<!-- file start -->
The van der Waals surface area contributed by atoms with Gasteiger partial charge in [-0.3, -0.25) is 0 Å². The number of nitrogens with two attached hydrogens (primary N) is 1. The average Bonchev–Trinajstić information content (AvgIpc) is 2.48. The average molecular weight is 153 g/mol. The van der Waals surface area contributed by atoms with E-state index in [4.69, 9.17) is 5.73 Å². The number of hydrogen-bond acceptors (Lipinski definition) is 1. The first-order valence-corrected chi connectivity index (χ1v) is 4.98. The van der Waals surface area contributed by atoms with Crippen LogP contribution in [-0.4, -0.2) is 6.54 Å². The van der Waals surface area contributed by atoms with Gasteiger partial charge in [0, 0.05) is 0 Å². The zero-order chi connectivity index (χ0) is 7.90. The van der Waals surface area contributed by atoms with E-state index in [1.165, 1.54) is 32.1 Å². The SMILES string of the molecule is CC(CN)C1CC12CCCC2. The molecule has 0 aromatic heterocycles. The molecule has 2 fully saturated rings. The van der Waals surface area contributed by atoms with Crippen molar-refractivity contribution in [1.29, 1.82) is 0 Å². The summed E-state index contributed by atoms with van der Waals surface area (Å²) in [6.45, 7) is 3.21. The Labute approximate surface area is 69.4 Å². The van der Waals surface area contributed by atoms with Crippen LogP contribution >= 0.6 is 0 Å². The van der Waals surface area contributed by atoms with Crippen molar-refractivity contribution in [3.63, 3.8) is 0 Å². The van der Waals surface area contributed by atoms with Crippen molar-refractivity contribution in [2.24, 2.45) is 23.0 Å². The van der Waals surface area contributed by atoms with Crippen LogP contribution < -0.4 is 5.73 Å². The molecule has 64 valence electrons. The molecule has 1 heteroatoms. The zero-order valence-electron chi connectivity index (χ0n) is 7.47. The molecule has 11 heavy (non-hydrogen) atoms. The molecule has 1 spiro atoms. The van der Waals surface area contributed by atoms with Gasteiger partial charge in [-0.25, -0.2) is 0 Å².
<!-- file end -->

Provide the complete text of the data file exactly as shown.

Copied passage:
The van der Waals surface area contributed by atoms with Gasteiger partial charge in [-0.3, -0.25) is 0 Å². The number of nitrogens with two attached hydrogens (primary N) is 1. The average Bonchev–Trinajstić information content (AvgIpc) is 2.48. The average molecular weight is 153 g/mol. The van der Waals surface area contributed by atoms with E-state index in [4.69, 9.17) is 5.73 Å². The number of hydrogen-bond acceptors (Lipinski definition) is 1. The first-order valence-corrected chi connectivity index (χ1v) is 4.98. The van der Waals surface area contributed by atoms with Crippen LogP contribution in [-0.4, -0.2) is 6.54 Å². The van der Waals surface area contributed by atoms with Gasteiger partial charge in [0, 0.05) is 0 Å². The zero-order chi connectivity index (χ0) is 7.90. The van der Waals surface area contributed by atoms with E-state index in [1.165, 1.54) is 32.1 Å². The SMILES string of the molecule is CC(CN)C1CC12CCCC2. The molecule has 0 aromatic heterocycles. The molecule has 2 fully saturated rings. The van der Waals surface area contributed by atoms with Crippen molar-refractivity contribution in [1.29, 1.82) is 0 Å². The summed E-state index contributed by atoms with van der Waals surface area (Å²) in [6.45, 7) is 3.21. The Labute approximate surface area is 69.4 Å². The van der Waals surface area contributed by atoms with Crippen LogP contribution >= 0.6 is 0 Å². The van der Waals surface area contributed by atoms with Crippen molar-refractivity contribution in [3.63, 3.8) is 0 Å². The van der Waals surface area contributed by atoms with Crippen molar-refractivity contribution in [2.24, 2.45) is 23.0 Å². The van der Waals surface area contributed by atoms with Crippen LogP contribution < -0.4 is 5.73 Å². The molecule has 64 valence electrons. The molecule has 1 heteroatoms. The zero-order valence-electron chi connectivity index (χ0n) is 7.47. The molecule has 11 heavy (non-hydrogen) atoms. The molecule has 1 spiro atoms. The van der Waals surface area contributed by atoms with Gasteiger partial charge in [-0.25, -0.2) is 0 Å².